The newspaper Catholic Philly reports on Julia Bolton Holloway, 78, a Catholic, a Dante scholar with a doctorate in medieval studies, and a resident of Florence, Italy. She works as a groundskeeper in a cemetery — and assists Roma (gypsy) families in seeking social assistance and especially in offering them English language instuction. She calls herself an “urban hermit” who is “freelancing” the religious life in her contemplative solitude, while pursuing a busy life.
Holloway, who is a writer, carpenter, seamstress, cultural critic, religious website designer and great-grandmother, said the eremitical life enables her to focus on her many projects. One of those is lobbying local authorities and international courts to allow Roma families to work and retain custody of their children, who are often taken from them by Italian social services.
Holloway was particularly influenced by the medieval mystic Julian of Norwich, who combined an active life with reflective eremitism.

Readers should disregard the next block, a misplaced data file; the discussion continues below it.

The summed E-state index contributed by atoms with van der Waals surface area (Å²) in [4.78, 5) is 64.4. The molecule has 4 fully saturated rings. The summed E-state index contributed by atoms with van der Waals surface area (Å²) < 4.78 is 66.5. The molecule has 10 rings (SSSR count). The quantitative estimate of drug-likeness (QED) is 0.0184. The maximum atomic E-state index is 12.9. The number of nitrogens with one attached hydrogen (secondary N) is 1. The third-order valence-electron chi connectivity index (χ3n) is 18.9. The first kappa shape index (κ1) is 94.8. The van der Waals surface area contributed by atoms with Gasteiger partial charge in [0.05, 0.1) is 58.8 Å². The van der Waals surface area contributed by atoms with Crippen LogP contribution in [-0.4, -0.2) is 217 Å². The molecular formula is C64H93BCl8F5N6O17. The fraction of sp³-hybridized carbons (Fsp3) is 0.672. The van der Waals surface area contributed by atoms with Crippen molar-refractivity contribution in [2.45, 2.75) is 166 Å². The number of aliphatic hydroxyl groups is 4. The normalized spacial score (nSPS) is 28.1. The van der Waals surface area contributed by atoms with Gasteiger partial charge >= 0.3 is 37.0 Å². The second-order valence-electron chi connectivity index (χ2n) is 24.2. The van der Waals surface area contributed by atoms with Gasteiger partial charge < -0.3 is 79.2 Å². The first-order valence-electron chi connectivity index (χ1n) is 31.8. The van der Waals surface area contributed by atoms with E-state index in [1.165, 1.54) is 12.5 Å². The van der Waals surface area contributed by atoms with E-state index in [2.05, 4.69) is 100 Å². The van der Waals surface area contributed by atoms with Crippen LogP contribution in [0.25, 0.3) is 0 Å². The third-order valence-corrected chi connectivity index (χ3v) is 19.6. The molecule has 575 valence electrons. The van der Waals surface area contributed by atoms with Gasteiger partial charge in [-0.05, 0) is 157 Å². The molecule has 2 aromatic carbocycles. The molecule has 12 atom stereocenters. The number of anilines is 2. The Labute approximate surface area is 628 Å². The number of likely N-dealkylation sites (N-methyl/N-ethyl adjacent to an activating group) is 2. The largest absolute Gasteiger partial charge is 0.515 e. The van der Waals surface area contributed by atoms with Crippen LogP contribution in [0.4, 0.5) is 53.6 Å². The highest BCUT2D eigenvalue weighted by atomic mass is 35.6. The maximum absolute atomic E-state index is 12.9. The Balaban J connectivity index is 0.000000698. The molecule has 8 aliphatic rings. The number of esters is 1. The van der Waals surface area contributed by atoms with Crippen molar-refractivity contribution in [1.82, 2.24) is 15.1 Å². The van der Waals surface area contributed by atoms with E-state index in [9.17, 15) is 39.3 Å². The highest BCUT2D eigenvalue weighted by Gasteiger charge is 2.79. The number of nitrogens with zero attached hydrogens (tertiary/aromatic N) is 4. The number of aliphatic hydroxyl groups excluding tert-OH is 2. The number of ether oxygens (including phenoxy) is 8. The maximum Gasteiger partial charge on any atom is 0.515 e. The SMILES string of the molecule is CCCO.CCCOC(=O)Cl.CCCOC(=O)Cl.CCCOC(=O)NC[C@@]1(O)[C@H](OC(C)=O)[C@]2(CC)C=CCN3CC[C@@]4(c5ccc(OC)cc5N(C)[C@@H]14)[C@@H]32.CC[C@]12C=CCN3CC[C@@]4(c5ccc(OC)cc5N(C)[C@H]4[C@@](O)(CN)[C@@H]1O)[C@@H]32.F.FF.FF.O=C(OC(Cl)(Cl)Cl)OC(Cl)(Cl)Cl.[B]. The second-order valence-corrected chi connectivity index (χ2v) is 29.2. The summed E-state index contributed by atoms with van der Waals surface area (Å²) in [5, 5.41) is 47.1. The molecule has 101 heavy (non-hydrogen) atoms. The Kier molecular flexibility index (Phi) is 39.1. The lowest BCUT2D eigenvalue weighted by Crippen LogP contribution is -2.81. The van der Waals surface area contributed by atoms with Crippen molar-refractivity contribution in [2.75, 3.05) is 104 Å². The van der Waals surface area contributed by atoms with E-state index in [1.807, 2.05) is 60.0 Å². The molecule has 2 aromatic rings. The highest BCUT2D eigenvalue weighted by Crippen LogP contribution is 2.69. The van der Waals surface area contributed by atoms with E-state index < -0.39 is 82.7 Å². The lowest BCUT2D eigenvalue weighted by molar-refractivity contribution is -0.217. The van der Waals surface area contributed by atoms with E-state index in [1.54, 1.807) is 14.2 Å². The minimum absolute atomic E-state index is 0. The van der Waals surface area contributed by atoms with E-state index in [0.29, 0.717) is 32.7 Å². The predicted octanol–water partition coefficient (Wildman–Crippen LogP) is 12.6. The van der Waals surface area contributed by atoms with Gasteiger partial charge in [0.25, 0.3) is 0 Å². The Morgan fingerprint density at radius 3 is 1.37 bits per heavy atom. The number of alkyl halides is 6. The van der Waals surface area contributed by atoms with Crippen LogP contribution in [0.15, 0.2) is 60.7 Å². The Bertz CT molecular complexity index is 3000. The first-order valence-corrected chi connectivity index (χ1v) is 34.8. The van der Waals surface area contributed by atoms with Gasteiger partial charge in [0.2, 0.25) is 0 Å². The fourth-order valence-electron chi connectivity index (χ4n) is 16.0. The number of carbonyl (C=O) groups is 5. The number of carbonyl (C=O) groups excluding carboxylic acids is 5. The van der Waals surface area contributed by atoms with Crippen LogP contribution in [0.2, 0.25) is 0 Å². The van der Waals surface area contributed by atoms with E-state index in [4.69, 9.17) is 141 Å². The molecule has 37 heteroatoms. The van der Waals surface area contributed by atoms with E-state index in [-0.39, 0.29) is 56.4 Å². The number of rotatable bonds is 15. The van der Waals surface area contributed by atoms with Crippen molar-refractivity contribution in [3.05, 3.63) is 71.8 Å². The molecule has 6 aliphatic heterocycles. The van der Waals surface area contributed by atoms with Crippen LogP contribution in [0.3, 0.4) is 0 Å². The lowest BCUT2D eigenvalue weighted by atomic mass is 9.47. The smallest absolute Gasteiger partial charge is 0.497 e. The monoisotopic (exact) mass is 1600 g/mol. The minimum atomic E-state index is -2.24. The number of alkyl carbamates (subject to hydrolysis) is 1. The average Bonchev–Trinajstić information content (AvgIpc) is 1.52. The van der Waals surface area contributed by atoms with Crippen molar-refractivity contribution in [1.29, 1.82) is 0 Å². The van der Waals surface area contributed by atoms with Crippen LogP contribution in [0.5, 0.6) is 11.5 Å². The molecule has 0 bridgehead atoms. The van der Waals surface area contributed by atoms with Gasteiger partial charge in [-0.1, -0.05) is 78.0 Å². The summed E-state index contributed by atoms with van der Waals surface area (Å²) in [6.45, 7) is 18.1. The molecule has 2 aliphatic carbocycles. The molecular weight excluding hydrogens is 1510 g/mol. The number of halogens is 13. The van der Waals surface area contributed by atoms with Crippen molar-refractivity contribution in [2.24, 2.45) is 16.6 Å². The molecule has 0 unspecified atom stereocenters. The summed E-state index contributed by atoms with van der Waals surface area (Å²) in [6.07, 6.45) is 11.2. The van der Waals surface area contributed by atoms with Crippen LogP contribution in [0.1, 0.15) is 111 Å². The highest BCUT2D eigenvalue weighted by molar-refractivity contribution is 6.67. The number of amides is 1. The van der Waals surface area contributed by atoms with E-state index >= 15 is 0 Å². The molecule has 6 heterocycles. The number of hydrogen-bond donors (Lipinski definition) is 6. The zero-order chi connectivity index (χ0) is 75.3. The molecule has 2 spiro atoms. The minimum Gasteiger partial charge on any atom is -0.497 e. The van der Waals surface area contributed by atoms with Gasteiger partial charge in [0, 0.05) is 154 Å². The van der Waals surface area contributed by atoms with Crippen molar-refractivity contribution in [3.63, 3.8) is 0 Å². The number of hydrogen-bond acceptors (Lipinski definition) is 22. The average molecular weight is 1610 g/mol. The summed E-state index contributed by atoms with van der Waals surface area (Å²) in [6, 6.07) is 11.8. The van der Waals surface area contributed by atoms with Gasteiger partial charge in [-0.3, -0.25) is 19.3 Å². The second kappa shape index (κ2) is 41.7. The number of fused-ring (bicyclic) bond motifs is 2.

“The eremitical life is an excellent mode of life to be a writer, because what you do is you reduce all the false stimuli. There’s no television, you’re just not interested in consumerism,” she explained.
“With writing you transcend time. It’s a conversation you have listening to (Sts.) Augustine and Monica. … You arrive at that silence, which is the like the silence of a Quaker meeting, where the Spirit speaks,” she said.
Being a hermit is a liberating lifestyle, Holloway said.
“If you are doing it from the spiritual base, from the base of prayer and contemplation, somehow it takes off, it has its own energy,” she said, “it doesn’t come from me.”